In November of that year bassist John G. Perry left the group to join Iranquility. Nevertheless, plans were announced for work to start on recording a second LP which was reputedly going to be produced by Jon Hiseman. Meanwhile Casey had got herself married and now went under her new title of Casey Synge.
The band carried on until the summer of 1972 but sadly there was to be no follow-up album to their promising debut from the previous year. Marsh went on to play in SAILOR whilst Casey joined a female outfit called Thunder Thighs who had a hit in 1974 with "Central Park Arrest" and also provided backing vocals for Leigh Stevens, Pilot, Lou Reed, Mott The Hoople, Cockney Rebel, Marsha Hunt and Maggie Bell.

After his stint with Iranquility, John G. Perry went on to join Spreadeagle, Caravan and Aviator. In 1976 Decca released his solo album "Sinset Wading".
We hope that with this CD edition of Gringo's only issued recordings that the memory of a much overlooked yet estimable group will be rekindled. They left behind a worthy collection of songs of great interest and value to devotees of progressive-rock and are deserving of liberal recognition for their contribution to the scene as a whole."

While I will concede that if one's main expectation of Prog in general, is typified by the long, instrumental dominated Jazz and Classical influenced compositions found on LP's by Yes, Crimson and Soft Machine - then this recording is going to be outside your comfort zone. But if the above is the only criteria which qualifies a performance as 'Progressive', then a lot of excellent music along the lines of Kayak (Royal Bed Bouncer), Rare Bird, Wishbone Ash, late period Gentle Giant, 'Grand Hotel' era Procol Harum, Home, mid-period Caravan, Eno and numerous others are going to be needlessly downgraded. Over time, my listening habits have altered my sensibilities in terms of what defines quality. I think the length of a track falls well below whether the group is able to essentially write a good song that stands on its' own. Correspondingly, there is a lot of 'Symphonic Prog' that is quite forgettable because the melodic concept doesn't support the ambition of the musicianship.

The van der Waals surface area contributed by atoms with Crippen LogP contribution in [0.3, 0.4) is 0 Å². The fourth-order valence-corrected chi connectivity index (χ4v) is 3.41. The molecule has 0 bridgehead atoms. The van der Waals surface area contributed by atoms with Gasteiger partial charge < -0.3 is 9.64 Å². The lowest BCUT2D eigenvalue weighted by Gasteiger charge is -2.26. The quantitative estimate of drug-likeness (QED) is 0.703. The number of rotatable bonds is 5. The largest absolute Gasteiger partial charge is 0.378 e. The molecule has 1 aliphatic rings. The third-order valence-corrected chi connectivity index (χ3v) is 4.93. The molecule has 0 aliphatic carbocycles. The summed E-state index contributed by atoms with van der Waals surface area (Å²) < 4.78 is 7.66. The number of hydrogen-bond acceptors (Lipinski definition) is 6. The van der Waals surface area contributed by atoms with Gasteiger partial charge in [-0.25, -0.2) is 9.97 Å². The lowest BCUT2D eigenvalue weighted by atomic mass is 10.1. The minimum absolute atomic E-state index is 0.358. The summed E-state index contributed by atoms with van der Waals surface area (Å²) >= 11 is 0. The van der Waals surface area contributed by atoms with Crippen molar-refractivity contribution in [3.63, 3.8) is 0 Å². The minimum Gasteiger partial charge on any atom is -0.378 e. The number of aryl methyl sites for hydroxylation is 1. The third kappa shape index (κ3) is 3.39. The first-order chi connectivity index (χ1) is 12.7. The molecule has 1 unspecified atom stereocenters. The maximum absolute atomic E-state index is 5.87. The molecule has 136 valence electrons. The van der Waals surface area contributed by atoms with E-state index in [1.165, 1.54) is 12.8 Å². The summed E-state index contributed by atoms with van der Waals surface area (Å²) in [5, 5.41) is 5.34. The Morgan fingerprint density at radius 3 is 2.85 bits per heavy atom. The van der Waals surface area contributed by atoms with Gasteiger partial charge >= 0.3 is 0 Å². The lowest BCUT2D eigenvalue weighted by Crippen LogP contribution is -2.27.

Now - about Gringo. The songs are all well written, the vocal harmonies are superb and the tracks are well recorded. I'm a sucker for good keyboard playing, and here the focus is on the Fender Rhodes. As such, there is a nice, funky groove folded in with the jazzy prog flavor of the music. I classify the musicianship and production values as 'tasteful' - in otherwords, the playing supports the intentions of the song as opposed to virtuosity for its' own sake. The sound of Gringo is unique and therefore, I can't directly fit it in with a sub-genre of prog. The best I could do to give you an idea whether you would enjoy them is to say that the vibe is energetic and upbeat in a similar way to Capability Brown for example. I'd also say that if you (like me), believe that the first two Yes albums were, as outstanding as anything they recorded later - you will find a lot to like with Gringo. 'I'm Another Man' and 'Cry the Beloved Country' are worth the purchase of the album by themselves, but none of the other tracks are filler.